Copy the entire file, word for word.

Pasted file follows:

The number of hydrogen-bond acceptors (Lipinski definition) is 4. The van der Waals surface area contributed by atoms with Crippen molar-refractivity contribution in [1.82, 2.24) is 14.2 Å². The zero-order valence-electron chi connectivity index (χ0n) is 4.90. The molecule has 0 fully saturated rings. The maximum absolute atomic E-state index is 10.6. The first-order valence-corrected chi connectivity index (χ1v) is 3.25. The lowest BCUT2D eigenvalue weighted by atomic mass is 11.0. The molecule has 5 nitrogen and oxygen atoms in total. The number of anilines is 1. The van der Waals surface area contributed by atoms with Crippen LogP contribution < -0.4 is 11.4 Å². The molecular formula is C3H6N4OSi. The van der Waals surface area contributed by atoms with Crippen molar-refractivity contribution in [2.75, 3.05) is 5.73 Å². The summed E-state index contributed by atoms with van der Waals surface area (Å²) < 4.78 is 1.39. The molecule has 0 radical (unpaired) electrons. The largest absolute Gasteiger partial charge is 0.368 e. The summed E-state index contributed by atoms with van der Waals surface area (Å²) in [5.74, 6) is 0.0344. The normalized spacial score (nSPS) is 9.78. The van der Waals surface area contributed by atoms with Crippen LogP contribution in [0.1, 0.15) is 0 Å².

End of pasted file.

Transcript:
The number of hydrogen-bond acceptors (Lipinski definition) is 4. The van der Waals surface area contributed by atoms with Crippen molar-refractivity contribution in [1.82, 2.24) is 14.2 Å². The zero-order valence-electron chi connectivity index (χ0n) is 4.90. The molecule has 0 fully saturated rings. The maximum absolute atomic E-state index is 10.6. The first-order valence-corrected chi connectivity index (χ1v) is 3.25. The lowest BCUT2D eigenvalue weighted by atomic mass is 11.0. The molecule has 5 nitrogen and oxygen atoms in total. The number of anilines is 1. The van der Waals surface area contributed by atoms with Crippen LogP contribution < -0.4 is 11.4 Å². The molecular formula is C3H6N4OSi. The van der Waals surface area contributed by atoms with Crippen molar-refractivity contribution in [2.75, 3.05) is 5.73 Å². The summed E-state index contributed by atoms with van der Waals surface area (Å²) < 4.78 is 1.39. The molecule has 0 radical (unpaired) electrons. The largest absolute Gasteiger partial charge is 0.368 e. The summed E-state index contributed by atoms with van der Waals surface area (Å²) in [5.74, 6) is 0.0344. The normalized spacial score (nSPS) is 9.78. The van der Waals surface area contributed by atoms with Crippen LogP contribution in [0.1, 0.15) is 0 Å².